On the same days of the United Nations meeting, there were two parallel areas of debate on the future of cities: one called “Habitat III Resistance”, which held a set of roundtables and a trial on evictions driven by the action of real estate capital and by public policies in cities.
The second, the Alternative Habitat III Forum, was conceived as a structured space for debate where local authorities, popular movements, academics, officials and specialists from 41 countries participated in seven seminars and 40 roundtables, leading to the production of the Quito Manifesto.
Attendance at this event was massive, and its impact on social networks was impressive, well above the official meeting. As a result, a group was organized and able to devise a plan toward the future.
Universidad de Buenos Aires, Argentina
Forty years of Habitat — of diagnoses, commitments and declarations — have passed already, without planning that is able to ensure just and more-inclusive cities. Without emancipating the right to housing from wealth that guarantees profit, making it possible to access all tangible and intangible assets linked to urban diversity. Forty years of Habitat, and today we have another version (not new) of the international meeting convened by the U. N.
On the one hand, representatives of national governments (without cities, without civil society, without the actual builders of the city) gathered to approve a previously agreed document, where problems appear as natural events because they do not identify the social processes causing them, nor the social, economic and political actors hindering their transformation. Will it be possible to move toward another city without knowing what defines it and hinders its transformation?
On the other hand, there is the excluded city, built at the margins of profit relations with actors who transform it to meet their needs through agglomeration. The city of the popular sectors — women, youths, academics, migrants, militants, those who seek a just environment and democracy to live and to reproduce — made itself present at the same place and time as national governments repeated the official ritual that justifies the urban status quo.
Universidad Abierta de Cataluña, Barcelona, Spain
First impression: Skepticism, distrust, irritation, not being taken into account, rhetoric, evasion of the real problems of cities and territories, inane speeches, exclusion. We refer to participants, representatives of cities and their governments, social organizations, NGOs, committed professionals, young people with curiosity and desire to do something practical and fair for populations with few rights and multiple vulnerabilities. The official conference justified the previous discomfort.
Second impression: The influx of tens of thousands, mostly young people, interested people, activists, critics. The presence of local leaders linked to popular movements and their aspirations. Professionals disappointed by Habitat II and Habitat III who say, “We’ve had enough.” UN-Habitat has been degraded, and it is likely it will disappear or be reformed in the short term. Unfortunately, that won’t guarantee a change in favour of the social majorities because, if it is remotely controlled by the national governments, the change will not really intend anything to change.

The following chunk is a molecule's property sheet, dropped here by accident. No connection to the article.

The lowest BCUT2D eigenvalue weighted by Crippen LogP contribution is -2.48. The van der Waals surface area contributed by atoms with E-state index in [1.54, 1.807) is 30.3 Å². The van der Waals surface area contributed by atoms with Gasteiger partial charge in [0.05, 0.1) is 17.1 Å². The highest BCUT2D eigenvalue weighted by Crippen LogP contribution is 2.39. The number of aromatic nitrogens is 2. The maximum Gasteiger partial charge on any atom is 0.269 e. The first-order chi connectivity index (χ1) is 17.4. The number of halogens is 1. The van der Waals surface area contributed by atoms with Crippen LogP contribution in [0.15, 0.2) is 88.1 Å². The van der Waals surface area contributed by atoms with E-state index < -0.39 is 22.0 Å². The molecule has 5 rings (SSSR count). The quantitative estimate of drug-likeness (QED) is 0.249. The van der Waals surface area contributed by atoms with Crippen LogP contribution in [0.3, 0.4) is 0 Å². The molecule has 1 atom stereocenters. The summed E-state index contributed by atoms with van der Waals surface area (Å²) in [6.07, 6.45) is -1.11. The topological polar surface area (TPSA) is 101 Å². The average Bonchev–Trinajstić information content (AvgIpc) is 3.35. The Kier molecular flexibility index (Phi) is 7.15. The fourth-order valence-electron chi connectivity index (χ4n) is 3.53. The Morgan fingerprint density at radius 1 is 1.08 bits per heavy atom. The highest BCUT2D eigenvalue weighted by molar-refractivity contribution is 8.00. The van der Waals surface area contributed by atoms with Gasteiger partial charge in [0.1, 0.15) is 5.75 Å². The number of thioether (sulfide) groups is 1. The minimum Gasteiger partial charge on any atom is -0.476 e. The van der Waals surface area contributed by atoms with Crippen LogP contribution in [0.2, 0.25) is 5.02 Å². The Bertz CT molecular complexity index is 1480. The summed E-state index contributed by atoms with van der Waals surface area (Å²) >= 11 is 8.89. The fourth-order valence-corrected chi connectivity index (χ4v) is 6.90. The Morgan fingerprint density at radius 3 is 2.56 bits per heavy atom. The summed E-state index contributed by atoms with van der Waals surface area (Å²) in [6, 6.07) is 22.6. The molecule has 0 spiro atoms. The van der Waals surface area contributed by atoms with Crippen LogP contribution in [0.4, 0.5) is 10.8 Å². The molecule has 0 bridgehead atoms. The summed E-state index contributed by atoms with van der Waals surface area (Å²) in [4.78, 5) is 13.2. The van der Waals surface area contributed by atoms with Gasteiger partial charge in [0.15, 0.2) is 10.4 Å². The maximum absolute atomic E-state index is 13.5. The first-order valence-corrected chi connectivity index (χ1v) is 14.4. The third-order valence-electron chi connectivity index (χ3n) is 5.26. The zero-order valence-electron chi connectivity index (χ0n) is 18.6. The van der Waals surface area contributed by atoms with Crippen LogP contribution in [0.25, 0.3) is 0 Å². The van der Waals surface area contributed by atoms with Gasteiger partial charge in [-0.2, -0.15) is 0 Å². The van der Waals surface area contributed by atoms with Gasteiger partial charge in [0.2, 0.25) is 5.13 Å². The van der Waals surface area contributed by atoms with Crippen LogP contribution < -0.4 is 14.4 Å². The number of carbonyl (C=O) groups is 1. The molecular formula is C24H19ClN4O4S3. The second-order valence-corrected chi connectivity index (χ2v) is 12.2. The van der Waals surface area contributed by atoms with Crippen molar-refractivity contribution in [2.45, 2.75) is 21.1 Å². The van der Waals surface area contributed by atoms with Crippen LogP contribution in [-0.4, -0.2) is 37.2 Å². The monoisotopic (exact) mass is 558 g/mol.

Third impression: The virtue of Habitat III is to demonstrate that there exists a social, cultural, even political force calling for a change of course in territorial policies, in order for them to reduce spatial injustice and aspire to strong local governments that are close to the people. This force emerged on the peripheries of Habitat in a call for justice, for resistance to urbanism’s financial outbursts, for bringing together social movements, professional groups and local governments.
Jaime Erazo Espinosa
Facultad Latinoamericana de Ciencias Sociales (FLACSO), Ecuador
In spite of the difficulties involved in understanding everything that happened in Habitat III, I have the impression that the city was prepared to stage the formal adoption of a document, which we call the New Urban Agenda — an important document that will affect most of the urban actions carried out within our cities for the next 20 years.
This official side of Habitat III has been described as “successful”, not because it included the discussions, criticisms and questions that were raised along its production (finished before being adopted in Ecuador), but because it is a new agreement that will maintain the status quo.
I also have the feeling that the objects of debate and the ways in which they were discussed at the official summit were very different from what was considered in the alternative events. In the official summit, companies and national governments dominated. A grim and inaccurate language was used, with little analysis of the concepts it put forth or their negative effects. For example, the model of global urbanization is progressing quickly and boundlessly.
On the contrary, at the alternative venues, the axis of controversy were cities and local governments, with open and direct opinions, without rhetorical or generalist routines, and with deep criticisms against economic growth and positions of power.
Finally, in all the activities that took place in Quito, there were public appeals to political action against everything that prevents progress toward environmental sustainability and social justice — even though on the official side, these positions were clearly incompatible with the nature of the document adopted.
This article was produced through an agreement between Citiscope and the Observatory on Latin American (OLA) at The New School university in New York. You can subscribe to the biweekly OLA-Citiscope newsletter featuring articles in Spanish here.